When ANOTHER new trigger emerges- hot pepper
Migraine is a wily, sneaky little devil. Right when you think you know how your typical migraine episode progresses, the pattern changes completely. The drugs that used to allow you to bounce back to regular life at almost 100% now barely work. The typical diet you once enjoyed is now rife with triggers that have emerged over time, but sometimes you can sample a food that once caused you agony only to find it’s no longer a trigger for you. Your ability to pull all-nighters is long gone now that a messed up sleep schedule can cause you to be bedridden for an entire day (or week!) due to the resulting migraine.
A few months ago, I talked about red onion emerging as a migraine trigger only once I got into my thirties. This is a food I enjoy to this day, though I now pluck it out of salads and remove it from stir-fry dishes in order to avoid the migraine that comes along with it. Years ago, I wrote a post about having to say goodbye to my beloved beverage, beer, and hundreds of you responded about how hard it was to say goodbye to something you love because it turned out to be a migraine trigger.
Now I have a new loved thing to add to my list of no-nos: hot spices and/or peppers. (Why the vagueness? I’m still not sure what particular ingredient is to blame.) You know how people say you should have some hot and spicy soup if you have sinus congestion because it’ll clear you right up? I used to be one of those people. That is, until a few months ago when having certain spicy foods stuffed me up instead of clearing me out.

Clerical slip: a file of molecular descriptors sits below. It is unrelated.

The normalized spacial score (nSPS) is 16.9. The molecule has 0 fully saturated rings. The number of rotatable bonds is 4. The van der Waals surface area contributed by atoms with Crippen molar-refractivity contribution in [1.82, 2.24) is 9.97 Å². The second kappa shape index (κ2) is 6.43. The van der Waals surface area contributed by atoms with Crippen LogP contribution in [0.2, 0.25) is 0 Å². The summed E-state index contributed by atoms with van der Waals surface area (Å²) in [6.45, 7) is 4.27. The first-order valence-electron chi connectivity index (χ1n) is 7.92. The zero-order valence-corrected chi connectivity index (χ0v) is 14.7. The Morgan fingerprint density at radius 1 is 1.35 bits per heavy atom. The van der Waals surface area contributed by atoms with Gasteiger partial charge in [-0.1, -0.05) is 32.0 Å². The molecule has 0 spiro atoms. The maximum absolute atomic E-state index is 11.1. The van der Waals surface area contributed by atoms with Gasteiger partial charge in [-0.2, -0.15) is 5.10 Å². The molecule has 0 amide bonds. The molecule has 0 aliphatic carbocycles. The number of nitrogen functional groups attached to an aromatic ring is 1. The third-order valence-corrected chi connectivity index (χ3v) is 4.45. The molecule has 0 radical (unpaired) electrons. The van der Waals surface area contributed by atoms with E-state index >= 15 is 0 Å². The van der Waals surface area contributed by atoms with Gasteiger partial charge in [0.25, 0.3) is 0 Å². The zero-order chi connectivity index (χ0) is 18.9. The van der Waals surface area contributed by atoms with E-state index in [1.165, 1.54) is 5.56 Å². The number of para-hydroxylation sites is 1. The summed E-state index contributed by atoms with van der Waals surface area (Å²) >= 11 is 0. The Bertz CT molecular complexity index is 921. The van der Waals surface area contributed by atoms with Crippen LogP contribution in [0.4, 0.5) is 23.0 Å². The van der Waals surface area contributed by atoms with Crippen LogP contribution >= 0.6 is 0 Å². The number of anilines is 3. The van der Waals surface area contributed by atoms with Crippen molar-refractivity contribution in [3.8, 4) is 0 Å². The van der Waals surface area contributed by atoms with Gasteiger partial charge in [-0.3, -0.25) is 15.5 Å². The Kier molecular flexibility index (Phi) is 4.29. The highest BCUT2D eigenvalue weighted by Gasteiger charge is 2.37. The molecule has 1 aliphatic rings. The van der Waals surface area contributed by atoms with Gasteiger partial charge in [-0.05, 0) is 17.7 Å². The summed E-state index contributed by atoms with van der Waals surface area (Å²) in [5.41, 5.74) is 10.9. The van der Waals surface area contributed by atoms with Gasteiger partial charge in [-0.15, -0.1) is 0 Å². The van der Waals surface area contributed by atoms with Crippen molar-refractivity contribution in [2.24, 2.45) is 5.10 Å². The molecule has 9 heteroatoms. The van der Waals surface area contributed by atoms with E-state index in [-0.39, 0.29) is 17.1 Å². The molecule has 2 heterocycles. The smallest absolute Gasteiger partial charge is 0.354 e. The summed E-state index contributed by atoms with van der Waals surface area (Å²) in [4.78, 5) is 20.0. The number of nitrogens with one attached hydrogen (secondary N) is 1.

I get a full feeling in my ears, followed by significant sinus pressure and discomfort. If I’m already primed for a migraine, this sensation caused by the hot/spicy ingredient will certainly be the straw that broke the camel’s back and I’ll end up with a migraine. If I have been fairly healthy and haven’t exposed myself to many other migraine triggers, the spice will cause me to feel a short-term tension headache and discomfort, both of which dissipate eventually.
I’m at the point now that I am going to ask a couple of restaurant manager friends what exactly is in their taco hot sauce or spicy soup. Not all spicy things trigger migraines for me, and I’ve had several different types of cuisine (BBQ, Mexican, Vietnamese, and more) that have elicited this response.
Does anyone reading this have a similar reaction to spicy foods? Have you been able to deduce what ingredient is at the root of this? How do you investigate your food and drink triggers when any given dish or beverage can have multiple ingredients sourced from numerous companies/locales?
Have you taken our Migraine In America Survey yet?